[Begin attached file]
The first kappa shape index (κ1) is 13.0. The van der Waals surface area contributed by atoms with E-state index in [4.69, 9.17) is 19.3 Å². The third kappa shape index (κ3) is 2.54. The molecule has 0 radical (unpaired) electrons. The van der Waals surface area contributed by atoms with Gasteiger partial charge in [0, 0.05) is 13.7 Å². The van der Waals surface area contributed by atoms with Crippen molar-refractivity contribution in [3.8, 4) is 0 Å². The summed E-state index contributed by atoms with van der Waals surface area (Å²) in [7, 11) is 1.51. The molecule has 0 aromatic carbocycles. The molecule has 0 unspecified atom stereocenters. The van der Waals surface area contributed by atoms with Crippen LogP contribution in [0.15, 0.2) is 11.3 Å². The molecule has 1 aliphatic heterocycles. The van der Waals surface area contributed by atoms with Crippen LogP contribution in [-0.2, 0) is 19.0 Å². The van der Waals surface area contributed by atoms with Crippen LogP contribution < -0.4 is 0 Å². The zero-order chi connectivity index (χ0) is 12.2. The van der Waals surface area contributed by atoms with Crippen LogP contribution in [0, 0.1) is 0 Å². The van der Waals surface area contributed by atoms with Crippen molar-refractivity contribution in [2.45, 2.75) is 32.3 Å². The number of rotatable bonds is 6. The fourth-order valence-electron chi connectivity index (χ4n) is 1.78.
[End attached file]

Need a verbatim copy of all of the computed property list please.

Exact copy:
The first kappa shape index (κ1) is 13.0. The van der Waals surface area contributed by atoms with E-state index in [4.69, 9.17) is 19.3 Å². The third kappa shape index (κ3) is 2.54. The molecule has 0 radical (unpaired) electrons. The van der Waals surface area contributed by atoms with Gasteiger partial charge in [0, 0.05) is 13.7 Å². The van der Waals surface area contributed by atoms with Crippen molar-refractivity contribution in [3.8, 4) is 0 Å². The summed E-state index contributed by atoms with van der Waals surface area (Å²) in [7, 11) is 1.51. The molecule has 0 aromatic carbocycles. The molecule has 0 unspecified atom stereocenters. The van der Waals surface area contributed by atoms with Crippen LogP contribution in [0.15, 0.2) is 11.3 Å². The molecule has 1 aliphatic heterocycles. The van der Waals surface area contributed by atoms with Crippen LogP contribution in [-0.2, 0) is 19.0 Å². The van der Waals surface area contributed by atoms with Crippen LogP contribution < -0.4 is 0 Å². The zero-order chi connectivity index (χ0) is 12.2. The van der Waals surface area contributed by atoms with Crippen LogP contribution in [0, 0.1) is 0 Å². The van der Waals surface area contributed by atoms with Crippen molar-refractivity contribution in [2.45, 2.75) is 32.3 Å². The number of rotatable bonds is 6. The fourth-order valence-electron chi connectivity index (χ4n) is 1.78.